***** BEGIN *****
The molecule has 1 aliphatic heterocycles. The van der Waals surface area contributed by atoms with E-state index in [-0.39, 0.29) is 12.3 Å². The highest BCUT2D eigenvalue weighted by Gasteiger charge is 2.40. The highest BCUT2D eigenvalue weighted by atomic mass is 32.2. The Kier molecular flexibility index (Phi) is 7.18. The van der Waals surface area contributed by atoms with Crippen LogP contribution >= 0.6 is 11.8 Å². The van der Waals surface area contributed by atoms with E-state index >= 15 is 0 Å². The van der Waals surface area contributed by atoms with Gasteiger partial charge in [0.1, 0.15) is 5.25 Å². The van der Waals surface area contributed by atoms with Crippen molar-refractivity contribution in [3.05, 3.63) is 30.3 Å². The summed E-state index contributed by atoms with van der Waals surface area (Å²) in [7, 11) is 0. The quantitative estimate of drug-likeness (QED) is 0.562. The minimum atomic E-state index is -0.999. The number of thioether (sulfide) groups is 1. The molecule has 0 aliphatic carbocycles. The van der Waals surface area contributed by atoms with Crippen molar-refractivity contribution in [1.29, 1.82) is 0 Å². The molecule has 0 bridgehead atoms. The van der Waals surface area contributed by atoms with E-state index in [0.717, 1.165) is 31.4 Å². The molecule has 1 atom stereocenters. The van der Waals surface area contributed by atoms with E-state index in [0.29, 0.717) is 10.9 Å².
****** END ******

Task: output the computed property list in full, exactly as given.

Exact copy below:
The molecule has 1 aliphatic heterocycles. The van der Waals surface area contributed by atoms with E-state index in [-0.39, 0.29) is 12.3 Å². The highest BCUT2D eigenvalue weighted by Gasteiger charge is 2.40. The highest BCUT2D eigenvalue weighted by atomic mass is 32.2. The Kier molecular flexibility index (Phi) is 7.18. The van der Waals surface area contributed by atoms with Crippen LogP contribution >= 0.6 is 11.8 Å². The van der Waals surface area contributed by atoms with E-state index >= 15 is 0 Å². The van der Waals surface area contributed by atoms with Gasteiger partial charge in [0.1, 0.15) is 5.25 Å². The van der Waals surface area contributed by atoms with Crippen molar-refractivity contribution in [3.05, 3.63) is 30.3 Å². The summed E-state index contributed by atoms with van der Waals surface area (Å²) in [7, 11) is 0. The quantitative estimate of drug-likeness (QED) is 0.562. The minimum atomic E-state index is -0.999. The number of thioether (sulfide) groups is 1. The molecule has 0 aliphatic carbocycles. The van der Waals surface area contributed by atoms with Crippen molar-refractivity contribution in [1.29, 1.82) is 0 Å². The molecule has 0 bridgehead atoms. The van der Waals surface area contributed by atoms with E-state index in [0.717, 1.165) is 31.4 Å². The molecule has 1 atom stereocenters. The van der Waals surface area contributed by atoms with E-state index in [0.29, 0.717) is 10.9 Å².